Meat & Livestock News

Enhancing Lamb Production with Forage Brassicas: A Case Study from NSW


  • NSW sheep producers, the Kershaws, have successfully integrated forage brassicas into their mixed farming operation, significantly boosting lamb production.
  • The forage brassicas, including Greenland forage rape, Raphno, and Hyola® 970CL, have provided multiple grazings and substantial weight gains for weaner lambs.
  • The Kershaws’ experience underscores the importance of clean paddocks, intensive stocking, and high nitrogen requirements for optimal forage brassica growth.

In the southwest slopes of NSW, Rod and Nick Kershaw have made a notable advancement in their prime lamb and wool enterprise by incorporating forage brassicas into their mixed farming operation. This strategic move has not only enhanced their on-farm lamb production but also contributed to maintaining clean paddocks alongside their cropping program.

The Kershaws aim to be self-sufficient in feed, relying on pastures, grazing crops, and their own hay and grain storage, rather than purchasing feed.

Their grazing program begins with planting dual-purpose canola in late summer, followed by moving pregnant ewes to these paddocks just before lambing in May. The canola is then locked up in June, and the ewes and lambs are transitioned to grazing wheat crops.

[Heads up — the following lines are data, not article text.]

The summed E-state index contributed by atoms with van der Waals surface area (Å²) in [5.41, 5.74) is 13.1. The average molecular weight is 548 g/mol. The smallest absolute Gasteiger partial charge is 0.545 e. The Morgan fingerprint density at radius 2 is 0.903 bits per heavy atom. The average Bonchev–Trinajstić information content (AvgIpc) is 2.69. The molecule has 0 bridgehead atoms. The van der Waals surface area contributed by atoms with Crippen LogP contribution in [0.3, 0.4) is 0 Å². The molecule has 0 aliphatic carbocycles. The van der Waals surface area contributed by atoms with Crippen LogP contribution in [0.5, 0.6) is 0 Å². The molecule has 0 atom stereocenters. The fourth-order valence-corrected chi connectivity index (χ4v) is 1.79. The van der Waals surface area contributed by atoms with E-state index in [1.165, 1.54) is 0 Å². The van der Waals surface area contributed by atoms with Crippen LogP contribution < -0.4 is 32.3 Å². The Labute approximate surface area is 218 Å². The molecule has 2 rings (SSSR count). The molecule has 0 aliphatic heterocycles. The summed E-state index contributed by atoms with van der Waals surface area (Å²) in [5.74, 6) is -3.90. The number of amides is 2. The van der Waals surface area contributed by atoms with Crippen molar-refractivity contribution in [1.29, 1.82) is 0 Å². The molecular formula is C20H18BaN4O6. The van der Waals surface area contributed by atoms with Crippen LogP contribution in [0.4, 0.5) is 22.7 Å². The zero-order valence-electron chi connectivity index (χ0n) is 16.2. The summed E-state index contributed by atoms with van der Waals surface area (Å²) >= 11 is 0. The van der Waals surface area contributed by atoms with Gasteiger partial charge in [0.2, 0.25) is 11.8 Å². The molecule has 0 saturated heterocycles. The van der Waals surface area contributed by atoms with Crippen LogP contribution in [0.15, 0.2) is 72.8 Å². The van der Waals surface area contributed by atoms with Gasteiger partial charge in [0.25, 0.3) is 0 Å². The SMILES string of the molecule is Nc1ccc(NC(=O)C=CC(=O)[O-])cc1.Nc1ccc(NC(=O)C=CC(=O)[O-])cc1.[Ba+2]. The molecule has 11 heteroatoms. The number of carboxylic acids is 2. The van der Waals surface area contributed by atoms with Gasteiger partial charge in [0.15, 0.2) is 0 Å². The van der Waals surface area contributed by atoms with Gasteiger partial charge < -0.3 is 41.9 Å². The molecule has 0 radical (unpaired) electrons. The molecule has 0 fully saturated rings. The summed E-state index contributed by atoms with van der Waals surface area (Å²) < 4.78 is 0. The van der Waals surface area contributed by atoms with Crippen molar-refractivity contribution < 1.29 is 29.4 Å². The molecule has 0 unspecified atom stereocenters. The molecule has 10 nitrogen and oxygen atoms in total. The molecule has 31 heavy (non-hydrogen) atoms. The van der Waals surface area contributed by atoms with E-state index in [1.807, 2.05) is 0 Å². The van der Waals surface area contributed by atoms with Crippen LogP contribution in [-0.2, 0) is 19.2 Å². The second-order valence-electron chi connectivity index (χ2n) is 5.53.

Nick Kershaw explains the critical role of grazing crops in their operation, especially during lambing when ewes require the most feed. Post-weaning in August, the nutritional needs of the ewes decrease, allowing them to return to pastures, while the weaners continue on high-quality feed to maximise weight gain.

The decision to trial forage brassicas came during the drought years starting from 2016, when there was a need for quality feed post-weaning. The Kershaws experimented with Greenland forage rape, Raphno, and Hyola® 970CL, sown at the end of winter, which led to impressive weight gains among the weaner lambs.

Nick appreciates the ability of forage brassicas to withstand heavy grazing and, in favourable conditions, provide multiple grazings. He found that intensively stocking the brassicas in spring at 60–80 dry sheep equivalent (DSE) per hectare was more effective than the 30–40 DSE used for dual-purpose canola. This intensive grazing, followed by urea application before rainfall, allowed for repeated grazings through to summer.

Despite not planting forage brassicas during the recent wet years, Nick plans to reintroduce them in drier or more ‘normal’ conditions, highlighting their value as a reliable feed option.

Key lessons from the Kershaws’ experience include the necessity of sowing forage brassicas in clean paddocks, the benefits of intensive stocking and rotation, and the high nitrogen requirement of brassicas for optimal growth.

This case study not only demonstrates the practical benefits of forage brassicas in enhancing lamb production but also offers valuable insights into effective grazing management practices that can be adopted by other producers facing similar challenges.